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CDC: Diabetes Mortality Declining in Youths

Last Updated: November 01, 2012.

Medical care for people with diabetes has vastly improved over the last several decades, which is reflected by an improvement in survival rates among children; however, there is still room for improvement, according to research published in the Nov. 2 issue of the U.S. Centers for Disease Control and Prevention's Morbidity & Mortality Weekly Report.

THURSDAY, Nov. 1 (HealthDay News) -- Medical care for people with diabetes has vastly improved over the last several decades, which is reflected by an improvement in survival rates among children; however, there is still room for improvement, according to research published in the Nov. 2 issue of the U.S. Centers for Disease Control and Prevention's Morbidity & Mortality Weekly Report.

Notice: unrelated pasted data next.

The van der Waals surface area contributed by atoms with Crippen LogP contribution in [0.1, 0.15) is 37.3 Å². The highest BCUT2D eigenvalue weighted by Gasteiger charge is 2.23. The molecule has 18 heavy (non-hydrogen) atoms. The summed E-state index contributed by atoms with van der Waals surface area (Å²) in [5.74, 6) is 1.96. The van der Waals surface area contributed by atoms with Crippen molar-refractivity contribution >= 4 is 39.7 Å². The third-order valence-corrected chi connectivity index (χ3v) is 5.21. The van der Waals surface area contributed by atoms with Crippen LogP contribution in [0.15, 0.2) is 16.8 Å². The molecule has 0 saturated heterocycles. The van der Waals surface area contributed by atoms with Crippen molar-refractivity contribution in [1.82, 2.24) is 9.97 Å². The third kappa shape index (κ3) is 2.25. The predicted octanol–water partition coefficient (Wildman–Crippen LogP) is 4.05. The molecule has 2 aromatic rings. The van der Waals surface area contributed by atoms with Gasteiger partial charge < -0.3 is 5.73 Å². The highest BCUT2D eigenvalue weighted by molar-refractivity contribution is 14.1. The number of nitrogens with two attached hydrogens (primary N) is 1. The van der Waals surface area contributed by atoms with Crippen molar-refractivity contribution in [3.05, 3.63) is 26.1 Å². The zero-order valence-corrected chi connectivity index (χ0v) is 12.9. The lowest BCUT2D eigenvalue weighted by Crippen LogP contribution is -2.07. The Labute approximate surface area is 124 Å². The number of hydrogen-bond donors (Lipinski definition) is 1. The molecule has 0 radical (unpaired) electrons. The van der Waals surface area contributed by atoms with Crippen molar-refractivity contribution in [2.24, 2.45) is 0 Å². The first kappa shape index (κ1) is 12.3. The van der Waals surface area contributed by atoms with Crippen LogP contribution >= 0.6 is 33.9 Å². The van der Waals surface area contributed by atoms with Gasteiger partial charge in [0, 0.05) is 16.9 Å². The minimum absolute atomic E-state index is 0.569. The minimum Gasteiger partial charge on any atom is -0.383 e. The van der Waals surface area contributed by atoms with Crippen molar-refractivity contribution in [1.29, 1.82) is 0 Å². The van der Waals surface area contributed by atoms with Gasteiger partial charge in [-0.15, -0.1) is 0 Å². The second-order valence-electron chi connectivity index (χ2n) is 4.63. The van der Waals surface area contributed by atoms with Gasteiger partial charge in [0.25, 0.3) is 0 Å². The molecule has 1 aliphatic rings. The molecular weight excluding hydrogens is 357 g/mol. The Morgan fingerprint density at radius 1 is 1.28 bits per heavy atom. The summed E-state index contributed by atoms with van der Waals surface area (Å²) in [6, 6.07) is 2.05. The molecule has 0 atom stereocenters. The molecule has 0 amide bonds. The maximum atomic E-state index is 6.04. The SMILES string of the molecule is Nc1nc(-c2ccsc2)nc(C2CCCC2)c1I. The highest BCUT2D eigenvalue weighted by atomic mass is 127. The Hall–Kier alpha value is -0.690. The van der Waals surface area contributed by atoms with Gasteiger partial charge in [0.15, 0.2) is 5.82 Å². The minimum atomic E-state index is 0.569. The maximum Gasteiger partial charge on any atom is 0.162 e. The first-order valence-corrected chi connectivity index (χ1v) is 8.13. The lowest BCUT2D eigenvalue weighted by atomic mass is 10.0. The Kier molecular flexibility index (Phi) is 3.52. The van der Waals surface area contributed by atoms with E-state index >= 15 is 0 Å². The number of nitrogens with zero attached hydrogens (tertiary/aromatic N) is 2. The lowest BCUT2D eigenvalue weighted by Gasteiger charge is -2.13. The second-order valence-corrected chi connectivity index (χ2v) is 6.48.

Sharon Saydah, Ph.D., of the CDC in Atlanta, and colleagues analyzed data from the National Vital Statistics System to estimate trends in diabetes-related mortality in the United States over the last 40 years.

The researchers found that, from 1968-1969 to 2008-2009, deaths for which diabetes was identified as the underlying cause had decreased 61 percent in people 19 years of age or younger. The percentage decrease was most significant among children under 10 years of age, for whom it fell by 78 percent. The decrease among older youths (10 to 19 years), however, fell by only 52 percent.

"These findings demonstrate improvements in diabetes mortality among youths but also indicate a need for continued improvement in diabetes diagnosis and care," the authors write.

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